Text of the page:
Judge restricts defense in kidnap caseBy Anita Perkins
Saturday, May 18, 2002
HAVERHILL -- Before the kidnapping trial of a city man began yesterday, the judge threw out his main defense -- that he had no choice but to take his daughter to get her proper medical attention.
Judge Allen G. Swan said he reached his decision because there was some debate about whether the daughter's health was in "imminent danger." In Haverhill District Court, he warned Brian J. Meuse's defense lawyer, Barbara C. Johnson, that if she raises any issues about the child's health and her mother's alleged negligence and drug use, he would sustain any of the prosecution's objections and tell the jury to ignore the information.
The judge explained that the state had to prove that Meuse, of Haverhill, took the little girl, now 21/2, for an extended period of time without permission. Meuse has never denied taking the child out of state. Frustrated with repeated attempts to get courts and child protection agencies involved, he said he had no other choice but to take her away from her mother.
The girl is physically developing at a pace that is slower than normal, and Meuse has said she required more medical attention than her mother was providing.
"You've wiped out this man's defense," Johnson, of Andover, said yesterday in court, promising that she intends to ignore the judge's ruling and proceed with the same witnesses she had planned on. "We'll see if you report me to the bar. I don't care."
After more than a year of building a case based on the medical needs of Meuse's daughter and her mother's negligence in getting medical treatment for the girl, Meuse, 39, 115 Oxford Ave., is saying for the first time he could be sent to jail. He said the judge should have left such a decision about his daughter Marissa's condition up to the professionals slated to be called as witnesses.
"I've already been imprisoned by this injustice," he said during a break in the trial, referring to the last 15 months without seeing his only child.
In the midst of a custody battle, Meuse took Marissa back to Boston in October 2000 after visiting her in Florida. He said he brought her for a medical evaluation and continued to provide her physical therapy and other exercises. Their six-month odyssey across the country -- eluding police and the Federal Bureau of Investigation -- ended about a year ago when police arrested him in Oklahoma.
In her brief opening remarks yesterday, Johnson told the jury that the judge ordered her to withhold the facts in the case. She said they would not have a "crystal ball" with all of the evidence to make an appropriate decision. She also counseled them to think of each of the prosecutor's objections as a "little bell" going off in their heads.
"Reasonable doubt, reasonable doubt, reasonable doubt," she said. "We're just going to have to see how this plays out."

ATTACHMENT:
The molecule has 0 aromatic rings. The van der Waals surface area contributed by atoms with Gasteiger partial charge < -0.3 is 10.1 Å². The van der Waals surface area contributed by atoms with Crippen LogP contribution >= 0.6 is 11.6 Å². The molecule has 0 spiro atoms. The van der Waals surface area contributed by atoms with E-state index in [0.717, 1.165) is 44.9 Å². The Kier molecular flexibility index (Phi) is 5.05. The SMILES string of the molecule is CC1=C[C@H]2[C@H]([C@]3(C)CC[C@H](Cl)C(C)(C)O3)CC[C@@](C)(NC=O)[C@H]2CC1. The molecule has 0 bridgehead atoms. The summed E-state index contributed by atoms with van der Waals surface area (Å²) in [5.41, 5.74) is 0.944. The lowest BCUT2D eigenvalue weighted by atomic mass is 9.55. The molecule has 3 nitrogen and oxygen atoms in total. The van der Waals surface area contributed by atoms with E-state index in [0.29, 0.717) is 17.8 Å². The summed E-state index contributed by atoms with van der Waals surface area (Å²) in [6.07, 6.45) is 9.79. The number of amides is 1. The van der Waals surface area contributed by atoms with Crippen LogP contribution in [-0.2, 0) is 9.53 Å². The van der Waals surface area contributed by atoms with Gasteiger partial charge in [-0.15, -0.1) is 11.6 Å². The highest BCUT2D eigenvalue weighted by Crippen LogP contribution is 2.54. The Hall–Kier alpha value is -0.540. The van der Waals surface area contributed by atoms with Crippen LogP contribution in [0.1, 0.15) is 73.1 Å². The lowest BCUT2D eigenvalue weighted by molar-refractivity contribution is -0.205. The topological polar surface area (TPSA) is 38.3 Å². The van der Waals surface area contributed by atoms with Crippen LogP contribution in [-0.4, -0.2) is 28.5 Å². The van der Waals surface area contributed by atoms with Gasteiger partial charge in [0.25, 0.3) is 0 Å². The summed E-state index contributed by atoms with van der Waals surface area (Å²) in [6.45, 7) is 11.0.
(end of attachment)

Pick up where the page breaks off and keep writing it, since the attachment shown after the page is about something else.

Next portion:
Marissa's mother, Susan B. Pane, painted a picture of the decline of her relationship with Meuse. The two met in Florida while Meuse was on vacation in 1997. Tired of a long-distance relationship, they eventually moved in together at Meuse's home in the Ward Hill section of Haverhill. Marissa was born Aug. 4, 1999. Pane said the "fairy tale" relationship eroded in the second year because of Meuse's mood swings.
Pane said she left Haverhill because of Meuse's verbal threats. She took Marissa to live with her mother in Port Orange, Fla., after telling Meuse she was going shopping.
"The relationship had gone beyond repair. I felt threatened," she said, adding that it did not involve physical attacks other than "pushing and shoving."
Johnson later pointed out that Pane's alleged drug use was the reason for the troubled relationship.
Assistant District Attorney John V. Apruzzese peppered Johnson's questions to Pane with a string of objections. True to his word, the judge sustained most of them. But the one area that he allowed was questioning about Pane's alleged use of prescription drugs.
For most of the afternoon, Johnson challenged Pane's memory of taking 70 to 80 medications that included pain-killers and narcotics such as OxyContin -- a drug that is the frequent target of drug store thieves. Johnson presented a five-page list of prescriptions that Pane had allegedly taken over a two-year period. Some of the doctors' names and numbers listed on the "drug profile" were slightly different. There were also several pharmacies listed, including Merck-Metco where Pane worked and allegedly bought some of the medication. The list also included two Haverhill addresses for Pane.
But Pane argued that the list may have been falsified by someone who wanted to cause problems for her. She acknowledged that she sometimes used pain killers after complications involving two surgeries and child birth. She pointed out some inconsistencies in the list of doctors' names provided by her former employer, the mail order drug distributor Merck-Metco. She worked as a pharmacy technician, who filled prescriptions, for about two years. She consistently denied that she bought all of the drugs. She also said there were two Susan Panes at the time living in Haverhill.
In response to the judge's challenge of relevancy, Johnson explained that she was attempting to show Pane's lack of credibility. But Swan cautioned Johnson that she had better show where she was heading with this information when the trial continues Monday morning.
"I gave you a great deal of latitude," the judge said, referring to the drug line of questioning. "Unless I see a difference, I'll start excluding this line of questioning."
Copyrightę 2002 Eagle-Tribune Publishing.